And this is the answer to our question exactly. How can we become more like Him? Answer: By paying more attention to Him. There is precisely no greater place to fix your attention than on Him. There is nothing so suited to your growth in grace than an increasing acquaintance with Him. This is the "stuff" that the Holy Spirit uses to make us like Him. He acquaints us with Him in the Scriptures, and mysteriously uses that acquaintance to mold us into the same image.
This is very important and has immense bearing on sanctification. Too often Christians struggle against some sin, wishing all the while they knew how gain victory over it. But the answer is the same answer you give those searching for salvation in the first place: Christ! Read the Scriptures, think, meditate on the lovely picture of Christ you see there, fill your mind with thoughts of Him. Think on these things, and I dare say, holiness will become more and more a realized goal.
You see, our problem is that we think too much like a legalist. We have a duty oriented mentality rather than a grace oriented mentality. And thinking in these terms we lose sight of Christ, and losing sight of Him, our love for Him begins to dwindle, and we begin to fail. When you are faced with some "besetting sin," the very best way for you to overcome it is not to concentrate on it, but to concentrate on Him. And concentrating on Him the Spirit makes us more like Him. There is no more "natural" way to defeat sin than this. Set your thoughts and affections again on Him. Think in terms of His loveliness and glory and desirability.
The Bible gives us such a wonderful presentation of Christ. Why? Answer: So that as we look to Him we will be saved, and so that continuing to look to Him, we will grow to be like Him.
Is it any wonder then, that as Peter closed his second epistle, he exhorted his readers, "Grow in grace and in the knowledge of our Lord and Savior Jesus Christ" (2 Pet. 3:18). And is it any wonder that after some thirty years of serving Christ as His inspired apostle to the Gentiles, Paul's chief aim in life still was the same: "that I may know Him" (Phil. 3:10). If you would be like Him, you must meditate on Him. This is the means the Spirit uses in sanctification.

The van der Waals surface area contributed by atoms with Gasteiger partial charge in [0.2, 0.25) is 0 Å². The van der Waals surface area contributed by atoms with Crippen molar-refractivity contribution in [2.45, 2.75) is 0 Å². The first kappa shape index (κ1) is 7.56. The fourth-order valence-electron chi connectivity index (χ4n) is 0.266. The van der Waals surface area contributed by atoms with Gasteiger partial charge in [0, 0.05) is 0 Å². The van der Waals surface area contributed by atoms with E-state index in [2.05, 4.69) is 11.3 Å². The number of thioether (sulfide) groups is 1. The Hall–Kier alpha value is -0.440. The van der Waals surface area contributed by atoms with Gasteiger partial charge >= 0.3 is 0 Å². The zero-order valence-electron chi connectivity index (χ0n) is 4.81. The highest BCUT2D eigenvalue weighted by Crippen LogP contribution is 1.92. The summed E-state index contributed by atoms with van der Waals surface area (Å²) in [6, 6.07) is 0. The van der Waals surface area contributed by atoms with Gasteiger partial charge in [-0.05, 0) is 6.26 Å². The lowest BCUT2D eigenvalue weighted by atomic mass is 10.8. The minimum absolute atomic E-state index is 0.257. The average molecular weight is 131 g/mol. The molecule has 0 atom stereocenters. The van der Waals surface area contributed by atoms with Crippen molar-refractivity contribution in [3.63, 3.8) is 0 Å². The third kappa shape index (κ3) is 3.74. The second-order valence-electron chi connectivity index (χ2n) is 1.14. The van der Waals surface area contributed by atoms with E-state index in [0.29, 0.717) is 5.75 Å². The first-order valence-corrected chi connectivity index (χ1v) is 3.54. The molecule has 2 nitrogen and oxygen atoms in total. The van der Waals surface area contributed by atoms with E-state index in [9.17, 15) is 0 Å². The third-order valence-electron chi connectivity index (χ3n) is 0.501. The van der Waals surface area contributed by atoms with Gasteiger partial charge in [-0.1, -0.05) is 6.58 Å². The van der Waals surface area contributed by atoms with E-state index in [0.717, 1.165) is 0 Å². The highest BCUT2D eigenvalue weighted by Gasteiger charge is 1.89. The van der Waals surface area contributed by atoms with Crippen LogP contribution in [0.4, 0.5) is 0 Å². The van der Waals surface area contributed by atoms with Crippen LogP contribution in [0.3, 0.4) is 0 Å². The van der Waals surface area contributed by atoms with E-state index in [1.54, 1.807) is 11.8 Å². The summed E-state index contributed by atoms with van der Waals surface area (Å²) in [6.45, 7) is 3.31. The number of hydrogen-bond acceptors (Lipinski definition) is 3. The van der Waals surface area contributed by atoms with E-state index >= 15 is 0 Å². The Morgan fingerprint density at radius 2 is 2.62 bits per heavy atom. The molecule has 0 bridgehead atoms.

But our study of Christlikeness does not end with the doctrine of sanctification. There's more. There is also glorification. Having predestined us to conformity to Christ, having redeemed us to Christ, having changed us into His likeness in some measure and then causing us to grow in it, God promises that this goal set for us in eternity past will finally and certainly be reached. "Beloved, now are we the sons of God, and it does not yet appear what we shall be, but we know that when He shall appear we shall be like Him, for we shall see Him as He is" (1 Jn. 3:2).
Yes, there is coming a glorious day when all sin will be gone forever. Never again will the world, the flesh, or the devil have any allurement. We will be able then to say of Satan, as Jesus Himself said, "He has nothing in us." No more self-centeredness. No more lust. No more greed. No more bitterness. No more jealousy. No more unfaithfulness. Never again will we be forced to endure the humiliating experience of confession of sin. Never will we again finds selves searching for help to overcome sin. Never will we fear failure. Never again go to God to ask His forgiveness for that sin -- again. It will all be over. We will be like Him. "Being confident of this very thing, that He which has begun a good work in you will complete it unto the day of Jesus Christ" (Phil. 1:6).
The goal of our salvation is nothing other than Christlikeness. And the promise we have is that all who are saved by Christ will be made like Him. We are saved in Him and through Him and because of Him. We are now learning to live more and more unto Him. But one day we'll be with Him, and then at last we shall be like Him. Amen.